“He started out from very humble beginnings, and I don’t think he ever lost that.”
Joy Lombardi, infusion room manager at Huntsman Cancer Institute
Joy Lombardi saw it time and again.
Huntsman would come into the area where patients were getting chemotherapy or a blood transfusion. He would sit down. And listen.
“He would often spend quite a bit of time with patients,” she said. “They wanted to tell him their story and their experience and how much the place meant to them.”
The encounters were genuine, she said. “As important as he was in the community, he wasn’t stuffy. Not how you would anticipate a billionaire to act.”
Paul Meecham, president & CEO for Utah Symphony | Utah Opera
Huntsman may not have been a fan of classical music, but he was a fan of having a world-class symphony.
He recognized the importance of it, said Paul Meecham, president and CEO of Utah Symphony | Utah Opera.
“He believed in the value of the arts and culture,” said Meecham, “and in the civic and cultural fabric of this community.”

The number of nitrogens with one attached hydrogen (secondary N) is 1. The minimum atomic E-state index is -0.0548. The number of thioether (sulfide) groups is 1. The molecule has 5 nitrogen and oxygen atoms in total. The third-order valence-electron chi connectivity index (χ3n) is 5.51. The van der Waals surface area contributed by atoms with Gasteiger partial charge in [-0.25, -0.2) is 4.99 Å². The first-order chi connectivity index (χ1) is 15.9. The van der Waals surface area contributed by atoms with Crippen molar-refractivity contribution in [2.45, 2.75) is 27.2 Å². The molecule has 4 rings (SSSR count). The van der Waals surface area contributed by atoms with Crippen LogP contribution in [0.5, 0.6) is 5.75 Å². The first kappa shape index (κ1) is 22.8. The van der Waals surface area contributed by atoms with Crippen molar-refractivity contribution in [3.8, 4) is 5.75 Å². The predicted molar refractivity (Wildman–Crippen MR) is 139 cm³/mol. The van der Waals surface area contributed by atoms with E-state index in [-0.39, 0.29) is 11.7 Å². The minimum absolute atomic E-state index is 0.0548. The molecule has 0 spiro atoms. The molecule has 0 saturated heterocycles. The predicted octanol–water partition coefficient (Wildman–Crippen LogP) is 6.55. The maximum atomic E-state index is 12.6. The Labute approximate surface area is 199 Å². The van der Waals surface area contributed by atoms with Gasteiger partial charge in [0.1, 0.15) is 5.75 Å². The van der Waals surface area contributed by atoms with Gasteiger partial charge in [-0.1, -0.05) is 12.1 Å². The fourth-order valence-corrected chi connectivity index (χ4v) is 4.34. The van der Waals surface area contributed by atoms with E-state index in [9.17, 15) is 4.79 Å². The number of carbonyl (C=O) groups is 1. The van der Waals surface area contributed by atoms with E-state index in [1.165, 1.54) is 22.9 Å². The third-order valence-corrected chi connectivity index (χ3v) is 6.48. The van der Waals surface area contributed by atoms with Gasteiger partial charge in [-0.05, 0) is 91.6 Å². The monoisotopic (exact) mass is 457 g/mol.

Huntsman was board chairman for three years in the mid-1980s of the symphony, before it merged with the opera company — a time of important change for the organization.
“That was a period of significant growth,” Meecham explained “during which we became a full-time orchestra and began to pay our musicians 52 weeks a year.”
Meecham estimated that, whether through Huntsman’s foundations or his personal checkbook, he has donated $2.5 million to Utah Symphony | Utah Opera through the years.
John Eckstein, Utah Symphony cellist
Some of the money Huntsman donated to the symphony contributed to the group’s work with the Haitian National Orchestral Institute.
In partnership with the organization BLUME Haiti (Building Leaders Using Music Education), some 16 members of the Utah troupe devised a plan to go to the poor island nation last year, select 100 promising students from around the country and give them classical music training.
John Eckstein, a cellist in the orchestra for 27 years, mentioned the plans for the trip to former Salt Lake City Mayor Rocky Anderson, who was “really taken with the program” and made Huntsman aware of the project.
“The symphony players pay much of their own way. And much of the expense is room and board for the students, and transportation because they come from all points,” Eckstein said. “[Huntsman] came around, handing out checks. It got us off the ground — it was our first donation and it gave us a lot of momentum.”